The British Museum looms large in Bloomsbury and you could spend months here without seeing a quarter of it! This great collection of wonders is dedicated to human history, art and culture from it’s very beginnings and it is one of the largest museums of its kind anywhere on the planet. The works on display number around the 8 million mark, so you can see that you will need time to enjoy your visit here and plan what you want to see carefully.  The permanent collection is free but you may have to pay to see some of the special exhibitions, which is the case in most of the museums and galleries we talk about here.

The Natural History Museum, South Kensington

The Natural History Museum in Kensington is another must, of course, and the building itself is a beautiful one.  Delight any dinosaur fans in your family with the enormous cast of a Diplodacus named Dippy, who reigns supreme in the main entrance hall. It’s a heck of introduction to this awe inspiring collection of plants, animals, fossils, insects and rock and mineral specimens. The youngest one’s will be desperate to see the ever popular T-Rex and the latest addition to the museum is a very interesting Human Evolution Gallery which will fascinate everybody.

Science Museum, South Kensington

Still in Kensington, we move onto the equally marvellous Science Museum. Budding scientists and others who thirst for knowledge will have a ball here learning of incredible scientific achievement as well as technological and medical exhibits. This is the place to learn all about space and the cosmos, to marvel at Einstein’s legacy, to perform your own aerial acrobatics and to celebrate over 200 years of communication and information technology.  There are countless thrilling and fun activities, simulators, interactive galleries and events for children of all ages going here every day.

The Victoria & Albert Museum, South Kensington

The ever fabulous Victoria and Albert Museum is, conveniently enough, also in Kensington. Simply known as the V&A, this is the world’s leading museum of art and design which spans 5 million years of human creativity, give or take!  Come and peruse the thousands of exhibits concerning fashion, ceramics, painting, architecture, textiles, sculpture, jewellery, photography, book art, glass & ceramics, furniture and theatre.

V & A Museum of Childhood, Bethnal Green

Always popular is the V&A’s Museum of Childhood which tells the history of toys, dolls, games and costumes.  This is the largest institute of it’s kind in the world and curates the material culture and experiences of childhood.  The collection ranges from the 1600’s to contemporary items.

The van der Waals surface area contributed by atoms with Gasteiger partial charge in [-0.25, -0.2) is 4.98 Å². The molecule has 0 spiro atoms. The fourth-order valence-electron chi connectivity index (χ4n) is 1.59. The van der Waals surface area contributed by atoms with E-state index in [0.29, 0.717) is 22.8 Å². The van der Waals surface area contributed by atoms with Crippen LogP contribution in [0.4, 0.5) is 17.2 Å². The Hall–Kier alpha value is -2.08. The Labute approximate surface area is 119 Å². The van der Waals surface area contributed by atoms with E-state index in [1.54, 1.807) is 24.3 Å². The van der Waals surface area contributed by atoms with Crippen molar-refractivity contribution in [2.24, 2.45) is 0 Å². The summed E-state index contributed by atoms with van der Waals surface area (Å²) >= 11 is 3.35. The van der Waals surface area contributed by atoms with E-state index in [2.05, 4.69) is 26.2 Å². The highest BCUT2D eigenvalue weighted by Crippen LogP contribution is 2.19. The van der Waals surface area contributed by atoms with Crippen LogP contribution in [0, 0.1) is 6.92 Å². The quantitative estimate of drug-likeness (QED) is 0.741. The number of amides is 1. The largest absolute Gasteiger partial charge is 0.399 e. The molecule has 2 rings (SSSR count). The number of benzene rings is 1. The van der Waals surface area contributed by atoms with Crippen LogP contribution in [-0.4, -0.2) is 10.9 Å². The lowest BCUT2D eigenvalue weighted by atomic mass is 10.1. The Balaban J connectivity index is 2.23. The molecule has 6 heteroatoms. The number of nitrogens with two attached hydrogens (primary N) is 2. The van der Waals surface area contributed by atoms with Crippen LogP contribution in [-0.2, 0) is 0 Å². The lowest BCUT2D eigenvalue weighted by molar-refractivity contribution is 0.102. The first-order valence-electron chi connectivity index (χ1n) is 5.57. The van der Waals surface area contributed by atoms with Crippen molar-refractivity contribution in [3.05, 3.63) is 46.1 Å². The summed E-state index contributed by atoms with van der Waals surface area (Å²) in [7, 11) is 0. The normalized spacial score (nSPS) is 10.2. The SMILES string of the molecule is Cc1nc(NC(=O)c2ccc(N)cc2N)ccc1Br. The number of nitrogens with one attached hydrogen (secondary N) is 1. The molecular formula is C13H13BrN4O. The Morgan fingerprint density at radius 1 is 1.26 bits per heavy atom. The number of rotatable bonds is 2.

The Museum of London, Barbican

The Museum of London informs and entertains us with London’s rather impressive history in style and with verve. What was London before it was London? Enjoy finding out with this fantastic museum’s many exhibits, reconstructed interiors and street scenes. Want to know what it was like during the Great Fire of London in 1666, which destroyed most of the city?  What about the bravery of normal Londoners during the Blitz of WW2?  Can you solve the mystery of the Burnt Bible?  From prehistory to punk and beyond – come and remind yourself how great a town this is and why we love it so.

The Museum of London, Docklands

Ths sister to the Museum of London, this Docklands museum explores London’s heritage as a port city: the home of sailors, globe-spanning import-export business, and all that salty jazz.

The Imperial War Museum, Lambeth

The Imperial War Museum, is fascinating. From Florence Nightingale in the Crimean War, The Charge of the Light Brigade, The Battle of Hastings, to the horrors of the Holocaust, come and learn about normal people’s experiences of war, as well as war from a soldiers point of view.

The National Maritime Museum, Greenwich

The National Maritime Museum in Greenwich is spectacular. Britain’s great naval and sea faring past and London’s maritime history is on display here in dozens of galleries that are free to visit.  See Admiral Nelson’s coat, complete with the bullet hole from the great sea battle of Trafalgar.  Learn about infamous pirates, The East India Trading Company, Maritime London and there are several special galleries and activities for the younger visitors. Take a riverboat from London and spend the day in Greenwich where you will also find The Royal Observatory, The Cutty Sark, The Queen’s House and Greenwich Market.